I finally agreed, although I admit that I failed to read the fine detail on the “Standard Consent Agreement.” Since I thought this was a documentary, I probably would have signed it anyway. When I did study it later, I realized that it’s anything but “standard.” Buried are statements asserting that I waive claims for “offensive behavior” and “misleading portrayal” and “fraud (such as any alleged deception or surprise about the film or this consent agreement).” While I’m no legal expert, I can’t believe that you can agree to be defrauded — or wouldn’t every used car dealer use the same clause?

12/05/2006 12:42:00 PM  
Blogger Brian said...

I'm no legal expert either, but I would guess that you can pretty much agree to do anything as long as you're not coerced into doing so. Or, even if you are coerced, probably.

I can sympathize with those who were misled, but at the same time, not really. This is not a tough joke to spot if you have any kind of working bullshit detector at all, whether you're familiar with the character of Borat or not.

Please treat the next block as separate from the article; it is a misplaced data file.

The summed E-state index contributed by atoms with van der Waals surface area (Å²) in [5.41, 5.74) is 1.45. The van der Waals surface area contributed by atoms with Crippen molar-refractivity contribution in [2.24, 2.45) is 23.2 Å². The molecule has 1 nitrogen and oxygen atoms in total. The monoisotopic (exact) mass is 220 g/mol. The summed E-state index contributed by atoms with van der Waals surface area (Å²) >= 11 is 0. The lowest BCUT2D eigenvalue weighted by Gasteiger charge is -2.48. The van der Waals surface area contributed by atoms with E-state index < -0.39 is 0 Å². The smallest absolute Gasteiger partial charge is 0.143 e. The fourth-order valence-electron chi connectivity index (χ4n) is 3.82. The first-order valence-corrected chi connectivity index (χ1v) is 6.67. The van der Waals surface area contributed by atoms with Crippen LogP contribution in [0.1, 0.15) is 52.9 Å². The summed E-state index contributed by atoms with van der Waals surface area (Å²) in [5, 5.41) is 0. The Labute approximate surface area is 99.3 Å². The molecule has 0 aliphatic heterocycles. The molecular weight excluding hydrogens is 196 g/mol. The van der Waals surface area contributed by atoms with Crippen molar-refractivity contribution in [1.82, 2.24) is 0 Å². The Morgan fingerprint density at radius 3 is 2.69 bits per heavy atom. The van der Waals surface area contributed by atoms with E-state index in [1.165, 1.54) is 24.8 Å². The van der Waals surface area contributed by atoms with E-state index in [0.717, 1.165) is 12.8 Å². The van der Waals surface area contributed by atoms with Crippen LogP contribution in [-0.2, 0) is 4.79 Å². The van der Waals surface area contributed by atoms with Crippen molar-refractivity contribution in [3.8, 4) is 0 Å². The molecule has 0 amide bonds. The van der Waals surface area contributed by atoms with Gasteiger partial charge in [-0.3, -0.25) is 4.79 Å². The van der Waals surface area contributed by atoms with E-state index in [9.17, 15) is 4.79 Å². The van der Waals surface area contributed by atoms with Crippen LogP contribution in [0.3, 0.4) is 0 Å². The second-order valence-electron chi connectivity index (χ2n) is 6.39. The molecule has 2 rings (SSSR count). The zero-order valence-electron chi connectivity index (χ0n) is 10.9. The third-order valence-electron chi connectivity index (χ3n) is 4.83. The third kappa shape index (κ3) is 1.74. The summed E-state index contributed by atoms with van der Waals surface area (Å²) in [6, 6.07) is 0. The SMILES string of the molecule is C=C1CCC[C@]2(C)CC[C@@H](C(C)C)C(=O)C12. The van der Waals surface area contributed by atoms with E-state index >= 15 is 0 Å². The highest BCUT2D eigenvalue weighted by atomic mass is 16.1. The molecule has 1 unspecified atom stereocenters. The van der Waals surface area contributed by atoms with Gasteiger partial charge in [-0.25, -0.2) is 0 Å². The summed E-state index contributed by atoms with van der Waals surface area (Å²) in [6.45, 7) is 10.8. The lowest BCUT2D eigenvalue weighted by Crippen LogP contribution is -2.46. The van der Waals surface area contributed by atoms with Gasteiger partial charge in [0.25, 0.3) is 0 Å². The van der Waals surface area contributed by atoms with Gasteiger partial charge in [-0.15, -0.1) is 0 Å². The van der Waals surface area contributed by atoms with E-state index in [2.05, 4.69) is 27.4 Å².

12/05/2006 12:53:00 PM  
Blogger Jackrabbit Slim said...

The frat boys lawsuit can be found on The Smoking Gun, and they are maintaining two things--they were drunk when they signed the agreement, and the agreement states that the film would never be released in the U.S. If the latter is true, then they do have a leg to stand on. It also clarifies that they did not pick up Borat on the side of the road in an RV (they were provided the RV, and the alcohol, apparently).

12/05/2006 02:31:00 PM  
Blogger jaydro said...

Consent agreements have gotten ridiculous anyway. I recently went to the National Whitewater Center near Charlotte, NC, and I had to sign some kind of waiver making the usual promise that I wouldn't sue them if I got killed etc., but on top of that they had me assign to them all rights to any photos or videos they might take of me for whatever purpose. I balked at that, suggesting that this allowed them to sell photos and videos of my potential death to snuff film distributors in Thailand (or to Borat!), but they wouldn't budge and I wasn't about to abandon my group. I hate shit like that. Damn lawyers. But I did have a blast there!

12/05/2006 03:04:00 PM